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'The demand is outpacing the supply': Parents struggle to schedule COVID tests for kids

Doctors don't expect demand for COVID tests to decrease anytime soon, but they suggest knowing where to look for tests should help.

PORTLAND, Oregon — A shortage of COVID-19 tests is causing frustration for a lot of people, especially parents. With the delta variant bearing down hard and most kids too young to get vaccinated, there is a growing need among kids to get tested in order to stay in school, 

“We didn't even make it two weeks before we had our first [COVID] fear and it turned out to be okay,” said parent Hans Heinzer. But getting the COVID tests that led to that reassurance was more complicated than Heinzer expected.

“Yesterday it was actually very easy. I called my pediatrician and they were able to get us in within a couple hours,” said Heinzer. “My second kid was sick this morning and we called the same pediatrician and they said, ‘We are no longer able to accept testing. We are overrun with too many tests from kids in school.’”

In Multnomah County, county-run community health clinics have added more testing hours to meet the demand while also balancing demand for vaccinations.

“The demand is right now outpacing the current supply,” said Jessica Guernsey, public health director for Multnomah County. “It's really a matter of staffing; the entire health care system in public health is stretched beyond its limit right now.”

So what should parents do?

“To get a test quickly, the first thing to try is to call your pediatrician or your health care provider,” said Dr. Peter Reed, pediatrician and president of Pediatric Associates of the Northwest.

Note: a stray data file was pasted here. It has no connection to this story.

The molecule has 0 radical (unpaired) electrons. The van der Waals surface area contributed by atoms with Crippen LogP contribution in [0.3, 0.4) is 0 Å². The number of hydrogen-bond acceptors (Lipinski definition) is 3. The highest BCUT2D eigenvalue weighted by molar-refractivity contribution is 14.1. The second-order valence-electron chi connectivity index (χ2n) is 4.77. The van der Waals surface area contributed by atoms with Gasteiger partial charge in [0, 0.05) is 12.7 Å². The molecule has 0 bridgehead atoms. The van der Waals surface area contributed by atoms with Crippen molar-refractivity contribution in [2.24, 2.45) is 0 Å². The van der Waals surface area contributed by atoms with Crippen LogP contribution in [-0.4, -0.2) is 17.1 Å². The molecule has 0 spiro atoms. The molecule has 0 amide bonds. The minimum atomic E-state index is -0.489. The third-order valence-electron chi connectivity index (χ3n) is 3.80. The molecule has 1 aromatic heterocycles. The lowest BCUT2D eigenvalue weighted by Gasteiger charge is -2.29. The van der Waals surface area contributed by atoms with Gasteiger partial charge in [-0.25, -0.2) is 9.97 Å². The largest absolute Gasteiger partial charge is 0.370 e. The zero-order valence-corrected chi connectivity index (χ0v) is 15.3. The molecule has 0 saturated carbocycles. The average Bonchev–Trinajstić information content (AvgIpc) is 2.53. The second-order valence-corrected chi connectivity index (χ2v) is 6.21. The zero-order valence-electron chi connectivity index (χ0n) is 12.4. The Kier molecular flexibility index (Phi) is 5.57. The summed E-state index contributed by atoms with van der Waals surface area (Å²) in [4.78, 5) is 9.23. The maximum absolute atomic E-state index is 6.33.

RELATED: What happens when students and staff are exposed to COVID-19 in Oregon?

Reed said even his clinic suffered briefly from a shortage of testing supplies, though they're fully stocked now. He said while scheduling COVID tests may be tedious right now, testing kids is a critical part of protecting schools and the greater community from COVID.

“Even for trained providers like us, it's not possible to tell from one child to the next, or one person to the next, which symptoms are COVID or any number of other cold viruses,” said Reed.

If a pediatrician isn't an option, experts suggest checking with your child's school since a growing number of them are offering COVID tests. Another option is to call the 211info help line. Operators can direct you to testing sites both near and far. Those sites include a drive-thru testing option at the Portland Expo Center that requires appointments, as well as several county-run clinics.

“If you go to a community test site you are likely going to have to wait just a bit of time for a test,” warned Guernsey. “I know sometimes that can be difficult for kids.”

Hans Heinzer is grateful his kids are healthy but expects that more COVID tests are in their future. He hopes what his family experienced will help others in the same boat.

“I just want there to be more information for parents to get their tests,” said Heinzer, “so a little cold doesn't keep their kid out of school for three or five days.”

RELATED: Long lines and COVID tests: Oregon State University students move into dorms